But there is a new twist to auditing and compliance: Voicemail. Historically, voicemail has been a separate appliance with recorded messages stored on the appliance itself and not subjected to the same regulations that e-mail is. I’m no compliance expert, so I can’t speak with any real authority on the subject. But I did find this excellent whitepaper on the MS site that talks about compliance and voicemail as it relates to Exchange and UM. To get an idea of what good info the whitepaper has, I’ll provide an exceprt:
For the securities industry, the SEC requires regulated companies to retain business-related communications, but it has indicated in a related context that although “blast” voice mail messages are treated as electronic communications, individual voice mail messages are not.
This paper is full of great info that is a must-read for people considering Exchange Unified Messaging or Unified Messaging of any sort. I won’t rehash what’s already in there, but I did think that it was worth providing some real-world info about how to construct and enforce retention policies for Voicemail with Exchange UM.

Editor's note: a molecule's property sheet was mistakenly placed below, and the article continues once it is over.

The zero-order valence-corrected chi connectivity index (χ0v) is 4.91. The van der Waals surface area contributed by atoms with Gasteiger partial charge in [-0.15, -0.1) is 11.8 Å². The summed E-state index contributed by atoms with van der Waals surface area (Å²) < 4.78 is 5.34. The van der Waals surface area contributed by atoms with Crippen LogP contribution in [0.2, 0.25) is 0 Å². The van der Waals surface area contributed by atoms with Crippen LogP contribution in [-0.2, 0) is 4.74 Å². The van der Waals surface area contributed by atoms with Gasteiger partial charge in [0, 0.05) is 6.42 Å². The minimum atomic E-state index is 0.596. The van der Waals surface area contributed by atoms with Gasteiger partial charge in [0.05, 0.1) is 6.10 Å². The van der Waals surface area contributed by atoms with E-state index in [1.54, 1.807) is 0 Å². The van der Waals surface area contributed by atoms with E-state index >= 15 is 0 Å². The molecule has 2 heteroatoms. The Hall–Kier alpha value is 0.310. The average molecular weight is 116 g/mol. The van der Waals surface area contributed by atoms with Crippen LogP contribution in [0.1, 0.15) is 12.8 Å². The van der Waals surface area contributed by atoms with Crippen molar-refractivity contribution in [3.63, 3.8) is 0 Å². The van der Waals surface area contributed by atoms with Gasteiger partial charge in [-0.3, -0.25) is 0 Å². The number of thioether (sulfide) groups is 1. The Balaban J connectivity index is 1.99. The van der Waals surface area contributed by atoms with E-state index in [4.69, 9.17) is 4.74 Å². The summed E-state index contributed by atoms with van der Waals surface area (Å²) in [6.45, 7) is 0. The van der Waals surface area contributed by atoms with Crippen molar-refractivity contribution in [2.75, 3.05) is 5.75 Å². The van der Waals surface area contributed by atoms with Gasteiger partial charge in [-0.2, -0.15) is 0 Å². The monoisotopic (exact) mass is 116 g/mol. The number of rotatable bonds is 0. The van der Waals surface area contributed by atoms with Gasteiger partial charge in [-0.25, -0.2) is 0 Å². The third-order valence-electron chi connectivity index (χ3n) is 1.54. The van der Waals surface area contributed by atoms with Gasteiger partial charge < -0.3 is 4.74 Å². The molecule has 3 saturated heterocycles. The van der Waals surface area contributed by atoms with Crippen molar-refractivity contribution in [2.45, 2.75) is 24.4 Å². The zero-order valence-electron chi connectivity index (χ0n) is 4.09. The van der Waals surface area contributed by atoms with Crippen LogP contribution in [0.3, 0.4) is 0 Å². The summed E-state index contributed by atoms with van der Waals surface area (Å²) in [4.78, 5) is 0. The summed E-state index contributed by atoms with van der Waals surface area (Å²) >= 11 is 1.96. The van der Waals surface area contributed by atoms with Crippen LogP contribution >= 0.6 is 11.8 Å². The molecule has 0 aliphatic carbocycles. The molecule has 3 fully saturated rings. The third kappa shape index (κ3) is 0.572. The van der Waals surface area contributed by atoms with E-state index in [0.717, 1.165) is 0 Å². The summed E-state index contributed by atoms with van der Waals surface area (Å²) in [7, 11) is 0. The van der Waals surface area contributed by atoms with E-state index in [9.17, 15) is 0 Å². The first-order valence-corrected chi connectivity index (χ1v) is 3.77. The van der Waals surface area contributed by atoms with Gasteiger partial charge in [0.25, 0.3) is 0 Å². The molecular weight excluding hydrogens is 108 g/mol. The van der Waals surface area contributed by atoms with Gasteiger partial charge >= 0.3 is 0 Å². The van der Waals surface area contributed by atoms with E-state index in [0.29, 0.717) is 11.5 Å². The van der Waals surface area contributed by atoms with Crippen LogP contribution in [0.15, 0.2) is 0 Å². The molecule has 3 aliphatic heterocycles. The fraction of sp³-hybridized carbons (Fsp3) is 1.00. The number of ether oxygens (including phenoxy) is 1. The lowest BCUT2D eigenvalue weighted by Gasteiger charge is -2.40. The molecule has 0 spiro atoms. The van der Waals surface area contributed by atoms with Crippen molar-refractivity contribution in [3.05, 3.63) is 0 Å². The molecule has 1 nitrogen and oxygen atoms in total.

The first step is to take a look at Managed Folders. Here’s a screenshot of the Exchange 2007 console and where to find managed folders
To set a retention policy on the inbox, Right-click on the inbox and choose “New Managed Content Settings”
When the wizard appears:
- Enter a name such as “VM Retention Policy”
- Choose “VoiceMail” from the drop-down list of message types
- Check the “Length of retention period” box and enter the number of days you want to keep the messages
- Choose when the retention period should start (usually “When Delivered”)
- Choose what to do with the messages once the retention period has ended
Click next to continue.
IF you want to send copies of this type of message somewhere, choose that.
Otherwise, click next.
Review the settings and click “New”.
This will apply the new VoiceMail retention setting.
Conclusion: I really highly suggest exploring the Managed Content Settings feature of Exchange. It’s a very flexible and powerful new way of handling compliance and archiving issues from within Exchange itself.